Federal royalty committee meeting comes to Abq, while top state officials head to D.C. for oil and gas hearings

Elected officials will weigh in this week on key energy issues, both in Albuquerque and Washington D.C. What happens in those hearings and committee meetings might not grab headlines, but they affect landscapes, communities and the lives of all New Mexicans, whether they live close to oil and gas wells and coal mines, or hundreds […]

Federal royalty committee meeting comes to Abq, while top state officials head to D.C. for oil and gas hearings

Elected officials will weigh in this week on key energy issues, both in Albuquerque and Washington D.C. What happens in those hearings and committee meetings might not grab headlines, but they affect landscapes, communities and the lives of all New Mexicans, whether they live close to oil and gas wells and coal mines, or hundreds of miles away.

When private companies drill or mine on federal lands, they pay a percentage in royalties. Right now, that’s 12.5 percent for onshore coal, oil and gas, though an Obama-era rule—overturned last year—updated valuation rates to increase royalty collections. About half the money collected goes to the federal government and half to the state where the mining or drilling occurred. New Mexico currently receives more royalties from extraction on federal lands than any other state.

On Wednesday, the newly re-chartered Royalty Policy Committee meets in Albuquerque.

The committee includes federal, state and tribal officials as well as energy companies and makes recommendations to U.S. Department of the Interior Secretary Ryan Zinke. But conservation and taxpayer groups say the committee lacks transparency and allows more input from industry than from states, tribes and the public.

In a press conference on Monday, New Mexico Attorney General Hector Balderas and Albuquerque Mayor Tim Keller called on the committee to ensure companies pay royalties owed to New Mexico.

Last year, when Zinke repealed the Obama-era rule updating royalty policies—saying it created “confusion and uncertainty” for companies—Balderas and California Attorney General Xavier Becerra sued to try and reinstate the Consolidated Federal Oil and Gas and Federal and Indian Coal Valuation Reform.

For his part, Keller was New Mexico’s State Auditor and a state senator before his election as mayor. In both those roles, he said, he saw problems with how royalties were accounted for and audited.

“Above all, these are our resources,” Keller said. “What we want to do with them should be our choice.”

Over the past few decades, American have lost out on billions of dollars in royalties, said Ryan Alexander, president of Taxpayers for Common Sense. Mismanagement of federal royalties is nothing new, she said. For years, the U.S. Government Accountability Office has revealed problems and mismanagement of federal oil and gas resources. A 2017 reported noted it is a “high-risk area vulnerable to fraud, waste, abuse and mismanagement.”

But things have gotten worse under Trump.

When asked what influence the public and elected officials can have over the committee and its recommendations, she answered, “we don’t know.”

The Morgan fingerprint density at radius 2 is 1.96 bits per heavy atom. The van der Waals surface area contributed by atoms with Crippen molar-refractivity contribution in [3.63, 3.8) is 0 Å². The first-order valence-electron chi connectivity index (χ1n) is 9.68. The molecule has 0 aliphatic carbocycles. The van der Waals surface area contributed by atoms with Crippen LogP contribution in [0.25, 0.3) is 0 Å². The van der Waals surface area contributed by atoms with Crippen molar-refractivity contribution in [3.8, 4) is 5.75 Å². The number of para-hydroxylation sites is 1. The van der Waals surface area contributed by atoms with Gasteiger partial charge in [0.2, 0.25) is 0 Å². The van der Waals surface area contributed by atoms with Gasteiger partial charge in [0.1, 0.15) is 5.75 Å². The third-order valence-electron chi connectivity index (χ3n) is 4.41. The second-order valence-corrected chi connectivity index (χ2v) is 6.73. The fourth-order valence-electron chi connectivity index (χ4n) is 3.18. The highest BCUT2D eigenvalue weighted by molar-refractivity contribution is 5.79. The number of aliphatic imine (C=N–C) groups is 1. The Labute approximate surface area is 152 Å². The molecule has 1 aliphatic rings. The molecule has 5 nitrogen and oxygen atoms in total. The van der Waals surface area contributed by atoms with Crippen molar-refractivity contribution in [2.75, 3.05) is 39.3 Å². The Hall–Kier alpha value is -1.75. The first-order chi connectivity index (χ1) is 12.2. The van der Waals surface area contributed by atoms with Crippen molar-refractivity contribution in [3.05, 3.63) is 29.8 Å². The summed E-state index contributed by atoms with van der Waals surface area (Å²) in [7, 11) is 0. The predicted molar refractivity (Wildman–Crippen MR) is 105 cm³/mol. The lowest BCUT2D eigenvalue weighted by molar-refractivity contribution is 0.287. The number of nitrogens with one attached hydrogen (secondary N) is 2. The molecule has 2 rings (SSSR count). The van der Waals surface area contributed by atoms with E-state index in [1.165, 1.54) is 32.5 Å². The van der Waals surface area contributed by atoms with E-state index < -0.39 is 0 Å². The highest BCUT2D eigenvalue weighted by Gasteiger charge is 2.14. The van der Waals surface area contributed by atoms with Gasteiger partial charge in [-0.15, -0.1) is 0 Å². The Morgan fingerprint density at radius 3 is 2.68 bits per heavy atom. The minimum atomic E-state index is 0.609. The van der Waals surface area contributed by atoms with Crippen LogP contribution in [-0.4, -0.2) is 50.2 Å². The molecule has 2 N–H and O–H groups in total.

“There should be a role for the public,” Alexander said. But the committee’s process has been “opaque,” even when it comes to who attends and what is discussed at working group meetings.

Despite the fact that there are more than 50 million acres of Indigenous and Alaska Native lands in the U.S., said Donna House, who is Diné, Indigenous communities are not part of the process.

“Their voice is not a part of this committee, and has not been a part of this administration,” House said at the press conference. “That is a huge inequity.”

Natural gas, oil and coal are extracted from the Four Corners to benefit those living throughout the Southwest, she noted. “When you’re turning on your electricity, be reminded of where it comes from,” House said. “I have seen it cause poverty in my community, and ecological poverty: When we’re looking at the costs of the impacts, we have to look at the environmental justice impacts it has. ”

Meanwhile, New Mexico Gov. Susana Martinez will not be attending Wednesday’s royalty meeting. Instead, she and Ken McQueen, secretary of the state’s Energy, Minerals and Natural Resources Department and a former vice president of WPX Energy, are scheduled to testify before the U.S. House Committee on Natural Resources.

The hearing focuses on four energy bills, including two introduced by Rep. Steve Pearce, the Republican who represents New Mexico’s 2nd Congressional District.

One bill would “clarify” categorical exclusions authorized under the Energy Policy Act of 2005 and “streamline” oil and gas permitting. If it becomes law, it would allow the U.S. Bureau of Land Management (BLM) to approve certain plans without conducting an environmental study. These could include reinstating a former lease, expanding an existing oil and gas well pad site to include new wells, drilling wells at new well pad sites smaller than 20 acres and building up to two miles of new road or three miles of pipeline.

Under the National Environmental Policy Act, federal agencies must undertake certain levels of environmental analysis, depending upon the scale of the project. Categorical exclusions are allowed when impacts are expected to be minimal. Their use was expanded by the Energy Policy Act of 2005, spearheaded by then-Vice President Dick Cheney, which expedited oil and gas drilling on public lands.

The second of Pearce’s bills would remove requirements for oil and gas permits by the BLM on non-federal lands for subsurface minerals that are less than 50 percent owned by the federal government.

For more information about Wednesday’s Royalty Policy Committee meeting, visit: https://www.doi.gov/rpc/june-6-2018-committee-meeting

 

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